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There’s actually some really interesting philosophy about making money with free software; in fact, one of the definitions of free software is you have the right to sell your work. The majority of free software projects are build to be free software from the ground-up, and most commercial projects were designed to be sold. But as Richard Stallman says: “You either control your software, or the software controls you”, no matter how benign the software is.

Open-sourcing your work doesn’t mean you give up control over it, and you still have absolute authority over everything that goes on in it. What it does though is basically outsources the boring work of debugging and fixing stupid issues to the Internet. It’s like having your own army of helper monkeys while you’re the dictator that determines who and who can’t contribute.

It also allows your work to be included in games compilations, Linux distribution libraries, and by the desperate free software press who is usually stuck reviewing the same programs that have existed for twenty years. A happy consequence is it allows your work to be known for much, much longer than any proprietary software. If you’ve heard of Dungeon Crawl: Stone Soup, Nethack, or games emulators like Dolphin, you’ll know these are all massively popular free software applications. Even the Quake engine is free software, allowing it to be relevant and used for decades after!

Licenses range from monstrously dense (Gnu GPL) to as simple as it gets (MIT). Even if some aspects of your game is copyrighted, you can still apply a license to the work and make everything else under that license, as you’re disclaimed from finding the appropriate “rights” in order to put copyrighted work under such. It’s something you should do as early as your first public release, so that people can start contributing on the very first day.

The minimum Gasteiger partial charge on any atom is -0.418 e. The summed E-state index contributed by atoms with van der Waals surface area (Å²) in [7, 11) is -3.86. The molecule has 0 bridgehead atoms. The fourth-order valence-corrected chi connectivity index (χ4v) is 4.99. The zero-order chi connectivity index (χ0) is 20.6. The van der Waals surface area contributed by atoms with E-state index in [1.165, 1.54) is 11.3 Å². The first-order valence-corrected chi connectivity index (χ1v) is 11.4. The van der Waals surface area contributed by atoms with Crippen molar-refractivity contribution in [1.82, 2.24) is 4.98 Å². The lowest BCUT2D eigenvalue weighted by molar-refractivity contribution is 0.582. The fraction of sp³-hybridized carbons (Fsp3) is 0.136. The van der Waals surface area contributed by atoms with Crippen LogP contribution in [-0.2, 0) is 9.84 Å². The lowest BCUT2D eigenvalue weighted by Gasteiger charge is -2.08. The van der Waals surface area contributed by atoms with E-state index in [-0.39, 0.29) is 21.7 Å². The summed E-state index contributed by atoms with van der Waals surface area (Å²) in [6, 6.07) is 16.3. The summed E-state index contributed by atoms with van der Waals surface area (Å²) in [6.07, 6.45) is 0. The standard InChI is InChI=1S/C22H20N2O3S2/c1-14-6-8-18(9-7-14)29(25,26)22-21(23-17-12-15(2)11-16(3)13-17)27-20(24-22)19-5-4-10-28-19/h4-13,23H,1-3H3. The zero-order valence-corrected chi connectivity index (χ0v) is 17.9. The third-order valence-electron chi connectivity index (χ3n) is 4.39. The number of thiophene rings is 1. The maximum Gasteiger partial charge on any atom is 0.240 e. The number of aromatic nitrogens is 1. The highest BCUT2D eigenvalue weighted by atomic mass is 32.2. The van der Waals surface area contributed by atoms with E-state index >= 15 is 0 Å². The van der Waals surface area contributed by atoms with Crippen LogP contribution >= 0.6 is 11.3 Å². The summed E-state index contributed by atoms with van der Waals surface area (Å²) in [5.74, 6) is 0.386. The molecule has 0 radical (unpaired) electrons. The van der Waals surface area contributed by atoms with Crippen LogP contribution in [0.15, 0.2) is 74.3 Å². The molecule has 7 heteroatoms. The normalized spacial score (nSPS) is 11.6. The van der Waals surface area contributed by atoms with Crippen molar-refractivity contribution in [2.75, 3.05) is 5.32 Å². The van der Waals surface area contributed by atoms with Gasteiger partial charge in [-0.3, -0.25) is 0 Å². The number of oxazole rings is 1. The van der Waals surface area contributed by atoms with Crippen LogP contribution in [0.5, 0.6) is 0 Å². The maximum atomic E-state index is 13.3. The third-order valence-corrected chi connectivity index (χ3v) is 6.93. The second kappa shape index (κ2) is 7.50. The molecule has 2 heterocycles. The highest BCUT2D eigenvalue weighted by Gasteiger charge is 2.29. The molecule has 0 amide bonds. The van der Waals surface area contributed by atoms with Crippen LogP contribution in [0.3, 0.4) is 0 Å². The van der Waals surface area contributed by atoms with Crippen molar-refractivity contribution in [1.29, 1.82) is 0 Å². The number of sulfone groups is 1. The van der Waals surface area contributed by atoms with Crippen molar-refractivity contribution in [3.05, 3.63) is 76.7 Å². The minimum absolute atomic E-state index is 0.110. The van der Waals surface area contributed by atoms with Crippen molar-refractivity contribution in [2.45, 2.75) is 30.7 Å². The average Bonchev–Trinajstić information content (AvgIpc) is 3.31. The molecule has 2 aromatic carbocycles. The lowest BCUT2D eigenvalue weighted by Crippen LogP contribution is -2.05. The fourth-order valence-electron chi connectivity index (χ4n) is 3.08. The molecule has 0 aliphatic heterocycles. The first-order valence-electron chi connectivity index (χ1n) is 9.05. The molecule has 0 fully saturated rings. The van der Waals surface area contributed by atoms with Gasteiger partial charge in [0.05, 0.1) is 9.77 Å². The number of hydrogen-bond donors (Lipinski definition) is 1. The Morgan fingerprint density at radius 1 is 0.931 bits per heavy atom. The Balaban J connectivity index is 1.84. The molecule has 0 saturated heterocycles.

If you want your game to be copylefted, E.G. all distributions must have their source code released, then the GPL is universally known as such, though nobody understands it. For the only restriction being attribution, try the MIT Expat license, though you still have to enforce the thing for it to be effective and it’s practically impossible to know if anybody has used your code in proprietary software. If you want to save yourself any and all legal troubles and obligations, existing in Copyright Nirvana, use the public-domain dedicator CC0. An exhaustive list of licenses is at https://www.gnu.org/licenses/license-list.html .